Tips for Painting on Wood with Acrylic Paints

Tips for Painting on Wood with Acrylic Paints

The main reason of popularity of acrylic paints is because they are straightforward medium, meaning that they are very easy to use. They come in a dazzling range of brilliant colors and the techniques for using acrylics are much easier and quicker to master than for water colors and oils, therefore making it an ideal medium for beginners.

I love painting with acrylics because I like the flexibility that comes with such a fun and versatile medium. Here are just some of the many fabulous benefits of working with the best acrylic paint.

  • Water-based so you can use them straight from the tube or thin them with water
  • No toxic solvents or thinners like oils
  • Easy to use
  • Fast drying time
  • Permanence and they don’t yellow or harden with age
  • They change very little from wet to dry unlike watercolours.
  • Brushes are easily cleaned with soap and water.
  • You can paint with a wide variety of supports including canvas, paper, board, metal, plastic, plaster and wood.
  • You can use them with mixed media techniques, watercolour techniques and oil painting techniques.
  • You can use a whole range of mediums and additives to create a broad range of effects, textures and finishes to your work.
  • You can build up your work with additional layers of color without harming the ones underneath and in a relatively short time.

Quick Facts on Acrylic Paint

  • It was marketed in 1952.
  • It is a polyethylene based type of plastic that once dried is permanent and cannot be dissolved again.
  • They can be mixed with both water and oil.
  • The most common mix ratio is 1 part paint and 2 parts of water or oil.
  • Most of the modern masters have used them; among the more famous are Andy Warhol, Pablo Picasso and Salvador Dali.
  • It is water resistant, so once it has dried, it is very easy to keep it clean.

Is acrylic paint toxic?

Well, both yes and no. Some types of acrylic paint contain toxic metals like cadmium, magnesium and so on, but this will be labeled on the tube. The only real risk factor with acrylic paints comes from ingestion of the paint or from inhalation, if used in airbrushes or if you are sanding down a surface that is covered with acrylic paints. In that case you should wear a mask.

Although toxic metals and other harmful components found in acrylic paint can be absorbed through your skin, the rate of absorption is so slow that you don’t need to panic if you get acrylic on your hands. As long as you clean your hands when you are done painting and don’t walk around with ‘painted’ hands for many days. If you have paint on your hands then you might also risk ingesting some of the paint by accident while eating, so clean your hands on immediate basis.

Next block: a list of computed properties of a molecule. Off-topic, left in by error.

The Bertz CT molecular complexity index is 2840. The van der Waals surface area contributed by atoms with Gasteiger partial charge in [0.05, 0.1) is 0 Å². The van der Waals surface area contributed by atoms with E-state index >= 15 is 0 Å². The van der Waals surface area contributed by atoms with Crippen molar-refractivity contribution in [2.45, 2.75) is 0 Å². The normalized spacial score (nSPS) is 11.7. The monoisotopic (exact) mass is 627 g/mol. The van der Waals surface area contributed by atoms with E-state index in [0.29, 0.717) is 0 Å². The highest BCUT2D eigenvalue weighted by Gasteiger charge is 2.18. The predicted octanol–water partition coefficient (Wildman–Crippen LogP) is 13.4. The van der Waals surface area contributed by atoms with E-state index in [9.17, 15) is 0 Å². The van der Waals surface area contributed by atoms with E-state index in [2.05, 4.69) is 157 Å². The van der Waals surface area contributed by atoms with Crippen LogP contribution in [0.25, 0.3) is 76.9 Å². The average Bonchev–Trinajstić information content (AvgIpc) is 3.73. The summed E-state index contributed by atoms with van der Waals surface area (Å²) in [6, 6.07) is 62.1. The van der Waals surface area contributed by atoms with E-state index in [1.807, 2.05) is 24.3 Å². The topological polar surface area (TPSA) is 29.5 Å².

Painting on wood with acrylic paints is not a new thing. The old masters did it, and so can we. For instance, did you know that the Mona Lisa is painted on a regular wooden board? Now, before you go out to the shed and begin to pull out old pieces of plywood and start slinging paint at it, there are a few things that you need to know about painting on wood with acrylic paints.

What type of wood to use for acrylic paints?

There really are no rules regarding this, however, wooden plates with smooth surfaces seem to be the better choice as they don’t soak up too much paint, making it easier to add fine details to your painting. I prefer smooth surfaced plates myself. Most often I go for salvaged wood; you really can paint on anything. Old doors, wallboards, roof panels; anything goes. Nothing is better than bringing scrap back to life.

Preparing the Wood for Acrylic Paints

Now, after you have found a proper piece of wood, you must clean it for dirt and other things that might sit on the wood and cause it to rot. I usually go over the plate with good old green soap and a cloth.

I then use some fine grained sanding paper and carefully sand the entire surface using circular motions. After the first sanding I take a moist cloth and run it over the plate. This will make the surface of the place swell slightly so it is possible to sand down any irregularities on the plate. You should now have a well cleaned and sanded wooden plate, ready for some acrylic paints. Before you begin on your masterpiece, you we will need to gesso the plate or canvas if you like.

The gesso will give us a smooth and even surface for us to paint on and it will seal the wooden surface, making it much less likely to swell up and create cracks in the painting. I usually recommend two layers of gesso before the canvas is ready, and sanding after the first layer has dried. I do this because the first coating of gesso will cause a few bumps and spots in the wood to appear, so sanding the canvas one more time should remove whatever irregularities that may be left. After the final sanding, the wooden plate is ready for the final coat of gesso.

Ready for the Masterpiece with Acrylic Paints

Once the gesso has dried up, it’s time to start painting. Painting on wood with acrylic paints is a bit different from painting on regular canvas. The paint will move much easier and doesn’t absorb into the canvas as much as it does on regular fabric canvas. The best way to master the technique of painting on wood is to get your hands dirty and try out different motives and acrylic/water mixtures and different types of brushes. If you run out of acrylic paints, you can always get a good bargain at The Review Gurus.


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